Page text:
March 21, 2023

Mutual Funds: Still One of the Most Popular Ways To Invest

Mutual funds have been one of the most popular ways to invest in the stock and bond markets, especially as part of employer-sponsored 401(k) plans and self-directed individual retirement accounts. Mutual funds allow you to buy a diversified collection of assets in just one fund, often at a low cost, without the difficulties of purchasing and monitoring dozens of assets yourself. And passive investing lets your investments follow an index, like the S&P 500.

There are literally thousands of available funds. Equity funds are the type of fund most owned. Once you find a mutual fund with a good record, you can let the fund managers — or a benchmark index in the case of index funds — do the heavy lifting.

The main disadvantages? You’ll incur fees no matter how the fund performs, although fees on passively managed funds are much lower than on actively managed funds. Another is lack of control — you have no say over the fund’s purchases.

You can lose money in mutual funds, but diversification means that you spread risk across a number of companies or industries. Mutual funds are priced at the end of each day at the value of their holdings at market close.

Some factors in determining how to invest in mutual funds include the following:

  • Once you meet the minimum investment amount, you choose how much money to invest. Fund minimums range from $500 to $3,000, though some are in the $100 range and there are even a few that have a $0 minimum.
  • Companies charge an annual fee for fund management — that’s the expense ratio. A fund with a 1% expense ratio costs $10 for every $1,000 you invest. Fees will eat into your returns over time.
  • Open-ended funds don’t limit the number of investors or shares; closed-end funds limit shares offered during an initial public offering.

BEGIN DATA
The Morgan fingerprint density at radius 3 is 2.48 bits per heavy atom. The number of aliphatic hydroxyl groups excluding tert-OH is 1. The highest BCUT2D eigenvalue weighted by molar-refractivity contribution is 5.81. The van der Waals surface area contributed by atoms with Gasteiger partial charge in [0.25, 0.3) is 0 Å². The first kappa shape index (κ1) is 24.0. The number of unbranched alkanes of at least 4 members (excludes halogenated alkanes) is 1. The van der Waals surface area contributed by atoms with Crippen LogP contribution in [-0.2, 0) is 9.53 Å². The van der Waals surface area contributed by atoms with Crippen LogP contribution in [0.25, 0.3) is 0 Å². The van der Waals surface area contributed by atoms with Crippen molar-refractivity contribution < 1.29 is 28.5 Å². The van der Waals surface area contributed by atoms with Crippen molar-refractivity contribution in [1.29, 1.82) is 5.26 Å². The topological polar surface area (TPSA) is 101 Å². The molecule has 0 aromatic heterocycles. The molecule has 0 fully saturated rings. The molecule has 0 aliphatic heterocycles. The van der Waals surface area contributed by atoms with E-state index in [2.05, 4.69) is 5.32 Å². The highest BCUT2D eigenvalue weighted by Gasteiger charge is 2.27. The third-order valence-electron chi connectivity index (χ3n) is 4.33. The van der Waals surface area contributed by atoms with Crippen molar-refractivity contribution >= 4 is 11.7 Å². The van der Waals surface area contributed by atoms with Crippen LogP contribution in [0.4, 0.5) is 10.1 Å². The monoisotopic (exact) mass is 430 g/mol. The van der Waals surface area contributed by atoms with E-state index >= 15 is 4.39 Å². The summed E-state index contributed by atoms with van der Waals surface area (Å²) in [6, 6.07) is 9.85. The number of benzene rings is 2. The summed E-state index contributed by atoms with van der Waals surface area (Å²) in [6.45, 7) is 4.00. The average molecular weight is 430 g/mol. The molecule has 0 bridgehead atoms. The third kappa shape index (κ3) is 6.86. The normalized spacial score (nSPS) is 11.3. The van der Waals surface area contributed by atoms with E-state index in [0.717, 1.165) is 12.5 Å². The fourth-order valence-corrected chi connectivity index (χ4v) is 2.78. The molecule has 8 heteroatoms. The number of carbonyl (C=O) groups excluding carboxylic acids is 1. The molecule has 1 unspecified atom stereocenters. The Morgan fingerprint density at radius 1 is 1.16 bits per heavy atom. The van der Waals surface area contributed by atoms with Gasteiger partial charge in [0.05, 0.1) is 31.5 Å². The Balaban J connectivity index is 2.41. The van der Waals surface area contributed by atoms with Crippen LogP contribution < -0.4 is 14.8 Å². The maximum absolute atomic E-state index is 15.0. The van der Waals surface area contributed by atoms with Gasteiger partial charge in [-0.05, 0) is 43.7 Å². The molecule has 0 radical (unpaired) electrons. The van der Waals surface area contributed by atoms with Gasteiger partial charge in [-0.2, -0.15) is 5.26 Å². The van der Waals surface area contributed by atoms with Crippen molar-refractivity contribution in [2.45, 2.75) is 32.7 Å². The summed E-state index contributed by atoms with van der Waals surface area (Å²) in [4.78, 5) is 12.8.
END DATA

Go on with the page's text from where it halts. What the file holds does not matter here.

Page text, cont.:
• Whether or not funds carry commissions is expressed by load or no-load. Load funds pay a sales charge to the broker or salesperson who sold the fund. No-loads charge no sales commissions for purchases of fund shares.
  • Workplace retirement plans may carry a dozen or so funds. If you want more variety, brokers offer hundreds, even thousands, including no-transaction-fee funds. Target-date funds automatically reallocate your asset mix as you age, with the target being your age of retirement.

Tips on overseeing your funds

How about managing your investment? You could rebalance your portfolio once a year to keep it in line with your diversification plan — selling off some gains and investing more in another category to regain balance.

Mutual funds come in many flavors. Equities include growth funds, income funds and sector funds. Each tries to maintain a portfolio of stocks with certain characteristics. Value funds invest in firms considered undervalued, based on company fundamentals. Balance funds mix stocks, bonds and other securities. Blended funds include a mix of value and growth stocks. And funds of funds invest in groups of mutual funds.

Although mutual funds can be fairly safe, there’s a wide range of risk. For example, a mutual fund that invests in well-established large-cap companies probably is less risky than funds that focus on developing companies or those in just one sector.

No matter the fund, your mutual fund investment can increase in value in multiple ways: dividend payments, which you can receive directly or have reinvested in the fund; capital gains, which are distributed annually but you may see a large tax bill in years with high capital gains payouts; and The total financial worth of the underlying assets is valued after the close of the market. The price per mutual fund share is known as its net asset value. As the value of the fund increases, so does the price to purchase more shares.

Be sure to discuss mutual funds, like all investing vehicles, with a financial adviser so you understand the risks, long-term outlook and tax implications.

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